Help understanding when to use nullptr

I’m working on a library for the esp32 platform using C++ and PlatformIO , and I’m a bit confused about when to use nullptr within functions. If I take a pointer as a parameter, do I need to set it to nullptr at the end of the function, or is it not instantiated inside the function?

example:

void func(uint32_t* value)
{
    if (*value < 21512)
    {
        // whatever
    }
    value = nullptr;  // do I need this?
}

I understand that I need to call it when removing objects from the heap, but not sure if the function creates a pointer when it is called or not. also not sure if it makes a difference to calling nullptr within the function when calling it like this:

uint32_t* someNum = new uint32_t(25810); // creating a pointer in this scope
func(someNum);  // address passed to func for instantiation of another ptr?

vs calling it like this:

uint32_t someNum = 25810;
func(&someNum); //pointer created inside function?

I can test some of this in actual code but it doesn’t tell me if there’s a memory leak due to not calling nullptr, which is problematic, since it’s an embedded platform.

My guess is that it does need to be set to nullptr before returning, as testing it out seems not to destroy the original pointer passed the first way.

Drink every time you read nullptr.

The problem is when you have a pointer pointing to a value that no longer exists.

Since the pointer is a memory address it is persistent after the referenced object is deleted. It is called a wild pointer I believe, pointint at something it shouldn’t be, in which case you would want to make that pointer null.

I’m still an amateur but I believe this is the explanation you’re after.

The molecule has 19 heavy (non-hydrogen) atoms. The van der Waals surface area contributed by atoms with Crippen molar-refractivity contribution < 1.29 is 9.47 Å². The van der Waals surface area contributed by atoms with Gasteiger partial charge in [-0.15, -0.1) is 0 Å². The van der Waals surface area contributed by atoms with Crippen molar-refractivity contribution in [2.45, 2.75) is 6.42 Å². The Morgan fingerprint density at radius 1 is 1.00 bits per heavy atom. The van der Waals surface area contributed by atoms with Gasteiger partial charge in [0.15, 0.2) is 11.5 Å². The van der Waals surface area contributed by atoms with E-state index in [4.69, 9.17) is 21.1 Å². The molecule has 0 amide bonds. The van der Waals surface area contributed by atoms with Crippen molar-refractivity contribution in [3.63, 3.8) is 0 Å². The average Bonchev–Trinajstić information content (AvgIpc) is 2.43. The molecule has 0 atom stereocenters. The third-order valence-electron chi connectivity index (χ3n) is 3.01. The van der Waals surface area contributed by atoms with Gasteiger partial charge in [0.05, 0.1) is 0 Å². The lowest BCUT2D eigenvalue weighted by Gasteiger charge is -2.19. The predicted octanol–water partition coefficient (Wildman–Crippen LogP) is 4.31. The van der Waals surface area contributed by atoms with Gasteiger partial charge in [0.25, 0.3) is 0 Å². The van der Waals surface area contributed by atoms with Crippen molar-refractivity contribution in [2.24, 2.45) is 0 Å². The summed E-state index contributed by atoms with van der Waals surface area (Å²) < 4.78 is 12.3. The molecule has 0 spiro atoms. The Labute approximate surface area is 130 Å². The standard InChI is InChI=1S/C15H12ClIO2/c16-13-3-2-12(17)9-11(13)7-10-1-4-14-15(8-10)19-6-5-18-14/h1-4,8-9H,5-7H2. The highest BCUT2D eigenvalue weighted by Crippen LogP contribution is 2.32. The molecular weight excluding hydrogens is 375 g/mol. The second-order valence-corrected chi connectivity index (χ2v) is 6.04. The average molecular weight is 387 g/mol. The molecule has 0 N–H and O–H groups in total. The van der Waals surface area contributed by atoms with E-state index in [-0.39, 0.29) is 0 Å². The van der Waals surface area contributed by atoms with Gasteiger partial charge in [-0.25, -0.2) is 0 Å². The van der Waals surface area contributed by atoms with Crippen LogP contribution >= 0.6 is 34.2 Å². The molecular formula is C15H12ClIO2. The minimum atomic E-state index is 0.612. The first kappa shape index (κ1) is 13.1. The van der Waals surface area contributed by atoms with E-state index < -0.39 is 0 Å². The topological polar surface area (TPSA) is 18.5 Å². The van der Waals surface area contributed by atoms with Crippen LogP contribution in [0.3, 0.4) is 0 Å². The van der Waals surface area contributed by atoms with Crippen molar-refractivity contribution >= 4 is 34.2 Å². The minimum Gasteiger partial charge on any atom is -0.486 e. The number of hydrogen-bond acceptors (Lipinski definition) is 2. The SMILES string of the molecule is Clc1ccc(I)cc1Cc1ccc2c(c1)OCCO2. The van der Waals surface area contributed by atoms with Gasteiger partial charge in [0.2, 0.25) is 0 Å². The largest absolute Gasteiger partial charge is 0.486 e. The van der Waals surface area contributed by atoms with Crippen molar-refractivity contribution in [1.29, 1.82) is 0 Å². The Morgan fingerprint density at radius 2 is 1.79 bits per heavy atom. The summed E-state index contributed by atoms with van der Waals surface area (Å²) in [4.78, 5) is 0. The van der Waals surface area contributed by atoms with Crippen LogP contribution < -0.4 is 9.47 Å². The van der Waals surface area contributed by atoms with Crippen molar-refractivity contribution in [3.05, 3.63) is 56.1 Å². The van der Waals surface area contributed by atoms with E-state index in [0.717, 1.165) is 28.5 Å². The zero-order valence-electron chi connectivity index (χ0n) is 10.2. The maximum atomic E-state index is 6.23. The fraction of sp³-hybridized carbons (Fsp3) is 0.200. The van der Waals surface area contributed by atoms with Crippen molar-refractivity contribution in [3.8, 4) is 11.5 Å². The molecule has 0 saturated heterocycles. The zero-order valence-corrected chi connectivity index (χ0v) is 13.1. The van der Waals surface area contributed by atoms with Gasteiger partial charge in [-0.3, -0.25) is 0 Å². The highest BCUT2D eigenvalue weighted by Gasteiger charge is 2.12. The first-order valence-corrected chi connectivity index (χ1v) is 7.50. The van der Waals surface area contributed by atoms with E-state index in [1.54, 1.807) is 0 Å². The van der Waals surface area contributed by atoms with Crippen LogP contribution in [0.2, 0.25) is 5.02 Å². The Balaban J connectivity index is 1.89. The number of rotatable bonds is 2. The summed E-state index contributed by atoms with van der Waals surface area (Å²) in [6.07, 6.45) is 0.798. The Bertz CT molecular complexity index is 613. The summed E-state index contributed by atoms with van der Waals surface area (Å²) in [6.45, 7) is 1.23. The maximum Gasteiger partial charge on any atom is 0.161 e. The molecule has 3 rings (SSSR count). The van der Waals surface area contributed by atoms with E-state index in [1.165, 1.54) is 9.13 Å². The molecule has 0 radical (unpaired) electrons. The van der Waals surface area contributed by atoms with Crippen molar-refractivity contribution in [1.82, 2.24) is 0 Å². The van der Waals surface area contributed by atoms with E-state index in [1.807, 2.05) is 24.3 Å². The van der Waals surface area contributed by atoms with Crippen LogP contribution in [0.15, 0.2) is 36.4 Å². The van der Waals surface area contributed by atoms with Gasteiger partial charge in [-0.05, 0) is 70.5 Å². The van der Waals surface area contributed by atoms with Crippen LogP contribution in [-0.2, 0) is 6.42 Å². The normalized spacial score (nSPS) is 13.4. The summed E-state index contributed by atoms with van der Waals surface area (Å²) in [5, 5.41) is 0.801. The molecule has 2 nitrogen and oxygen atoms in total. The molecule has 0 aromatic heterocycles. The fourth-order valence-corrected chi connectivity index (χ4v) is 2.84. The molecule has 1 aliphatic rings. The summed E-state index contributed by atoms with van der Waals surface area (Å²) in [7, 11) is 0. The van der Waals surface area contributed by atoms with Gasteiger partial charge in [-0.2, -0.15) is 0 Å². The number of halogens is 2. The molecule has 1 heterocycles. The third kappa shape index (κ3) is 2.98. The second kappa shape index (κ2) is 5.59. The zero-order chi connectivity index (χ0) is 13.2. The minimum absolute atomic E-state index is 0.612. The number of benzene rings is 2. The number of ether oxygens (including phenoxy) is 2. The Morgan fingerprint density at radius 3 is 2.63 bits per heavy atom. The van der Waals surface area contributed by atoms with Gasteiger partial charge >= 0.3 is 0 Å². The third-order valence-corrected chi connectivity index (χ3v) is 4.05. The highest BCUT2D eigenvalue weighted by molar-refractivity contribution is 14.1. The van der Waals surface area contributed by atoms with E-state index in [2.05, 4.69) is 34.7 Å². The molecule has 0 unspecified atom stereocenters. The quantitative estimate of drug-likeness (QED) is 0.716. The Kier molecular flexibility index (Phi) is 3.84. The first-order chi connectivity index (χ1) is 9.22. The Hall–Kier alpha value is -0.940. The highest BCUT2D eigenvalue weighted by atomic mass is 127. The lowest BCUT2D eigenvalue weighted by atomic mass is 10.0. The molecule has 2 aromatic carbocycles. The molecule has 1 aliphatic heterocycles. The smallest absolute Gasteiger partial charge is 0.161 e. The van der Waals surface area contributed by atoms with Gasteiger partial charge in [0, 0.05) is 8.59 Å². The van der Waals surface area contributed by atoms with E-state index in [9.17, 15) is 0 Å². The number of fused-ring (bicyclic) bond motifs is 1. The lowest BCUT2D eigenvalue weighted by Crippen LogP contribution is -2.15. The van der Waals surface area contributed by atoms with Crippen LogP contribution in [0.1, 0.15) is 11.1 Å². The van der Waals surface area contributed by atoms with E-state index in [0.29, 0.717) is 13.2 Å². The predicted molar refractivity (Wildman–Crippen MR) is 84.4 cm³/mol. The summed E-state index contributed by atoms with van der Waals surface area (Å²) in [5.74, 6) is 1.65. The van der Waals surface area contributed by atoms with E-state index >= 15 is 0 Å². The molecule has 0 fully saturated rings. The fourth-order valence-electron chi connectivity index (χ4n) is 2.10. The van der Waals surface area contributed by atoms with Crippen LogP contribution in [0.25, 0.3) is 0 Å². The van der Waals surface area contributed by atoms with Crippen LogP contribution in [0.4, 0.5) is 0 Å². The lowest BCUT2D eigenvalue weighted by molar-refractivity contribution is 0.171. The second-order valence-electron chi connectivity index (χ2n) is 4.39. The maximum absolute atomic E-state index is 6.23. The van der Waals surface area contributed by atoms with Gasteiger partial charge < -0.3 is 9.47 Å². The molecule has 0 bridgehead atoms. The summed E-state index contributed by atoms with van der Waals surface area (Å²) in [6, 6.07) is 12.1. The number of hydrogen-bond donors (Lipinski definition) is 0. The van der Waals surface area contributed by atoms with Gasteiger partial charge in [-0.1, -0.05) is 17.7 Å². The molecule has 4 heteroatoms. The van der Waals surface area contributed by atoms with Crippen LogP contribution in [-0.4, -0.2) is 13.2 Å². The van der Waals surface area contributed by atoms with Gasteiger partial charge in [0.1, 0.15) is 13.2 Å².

Nullptr is just a value like any other. It does not free memory, destroy instances or anything of the sort. Think of it as a zero cast to a pointer. That’s all it is.

((void*)0)

So no, you don’t have to assign null to value. It has no effect and will even be removed by the compiler if you have optimizations enabled.

Same here. It can be useful for debugging to set pointers to nullptr after deleting them, but it doesn’t have any effect.


If you actually want to free memory you have to do so explicitly. Memory allocated with malloc can be deleted using the free function. Memory created with new is freed with delete.

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This is not a direct answer to your question, but it is probably relevant to the work you’re doing.

If you are really writing a library in C++, why not use the modern way of using pointers? These days, you should use smart pointers (a.k.a unique and shared pointer) instead. This way you don’t need to think about cleaning up any memory and you can’t access memory you aren’t allowed or has been freed already.

Under the hood, smart pointers are just like normal pointers and you can think of them like a wrapper class. However, they do add many interesting features like counting how many references are pointing to the value and cleaning up the memory once the last reference is gone. And if you really need to, you can always get a raw pointer back, but that should be the exception. :wink:

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Ok, think I got it now, much thanks; so is it correct to say that the pointer itself exists in the stack frame of the function, and therefore is gone at the end of that code block anyway?

@comfreak I have looked into smart ptrs a little, but feel I need to understand raw ptrs more before proceeding with those.

As far as canonical C++ style, I have made it a point to use static_cast instead of C-style casts (despite the verbosity), so I’m working my way up.

Yes that’s exactly it. The pointer is on the stack and automatically removed along with the other stack values. The value pointed to is not automatically freed however.

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Just to add to this

That’s why smart pointers were invented. They free the memory and let you use the pointer’s value just like a normal stack variable. :slight_smile:

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